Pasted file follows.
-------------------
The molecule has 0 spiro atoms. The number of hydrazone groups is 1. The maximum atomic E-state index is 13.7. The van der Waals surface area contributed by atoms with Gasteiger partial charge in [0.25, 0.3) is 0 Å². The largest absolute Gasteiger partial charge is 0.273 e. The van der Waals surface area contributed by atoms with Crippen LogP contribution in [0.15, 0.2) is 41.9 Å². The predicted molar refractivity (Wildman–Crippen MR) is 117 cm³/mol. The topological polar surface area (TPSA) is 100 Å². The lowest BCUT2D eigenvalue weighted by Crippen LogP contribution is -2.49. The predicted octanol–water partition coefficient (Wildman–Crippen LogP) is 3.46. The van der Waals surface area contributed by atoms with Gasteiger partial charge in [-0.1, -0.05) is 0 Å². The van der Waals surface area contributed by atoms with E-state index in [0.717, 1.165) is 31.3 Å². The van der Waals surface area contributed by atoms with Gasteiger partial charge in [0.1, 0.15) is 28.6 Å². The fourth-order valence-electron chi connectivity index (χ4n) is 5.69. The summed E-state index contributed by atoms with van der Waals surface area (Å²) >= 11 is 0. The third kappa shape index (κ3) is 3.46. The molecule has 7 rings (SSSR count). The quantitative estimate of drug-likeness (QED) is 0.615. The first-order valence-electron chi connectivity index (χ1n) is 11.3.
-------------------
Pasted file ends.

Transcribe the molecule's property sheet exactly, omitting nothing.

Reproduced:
The molecule has 0 spiro atoms. The number of hydrazone groups is 1. The maximum atomic E-state index is 13.7. The van der Waals surface area contributed by atoms with Gasteiger partial charge in [0.25, 0.3) is 0 Å². The largest absolute Gasteiger partial charge is 0.273 e. The van der Waals surface area contributed by atoms with Crippen LogP contribution in [0.15, 0.2) is 41.9 Å². The predicted molar refractivity (Wildman–Crippen MR) is 117 cm³/mol. The topological polar surface area (TPSA) is 100 Å². The lowest BCUT2D eigenvalue weighted by Crippen LogP contribution is -2.49. The predicted octanol–water partition coefficient (Wildman–Crippen LogP) is 3.46. The van der Waals surface area contributed by atoms with Gasteiger partial charge in [-0.1, -0.05) is 0 Å². The van der Waals surface area contributed by atoms with E-state index in [0.717, 1.165) is 31.3 Å². The van der Waals surface area contributed by atoms with Gasteiger partial charge in [0.1, 0.15) is 28.6 Å². The fourth-order valence-electron chi connectivity index (χ4n) is 5.69. The summed E-state index contributed by atoms with van der Waals surface area (Å²) >= 11 is 0. The third kappa shape index (κ3) is 3.46. The molecule has 7 rings (SSSR count). The quantitative estimate of drug-likeness (QED) is 0.615. The first-order valence-electron chi connectivity index (χ1n) is 11.3.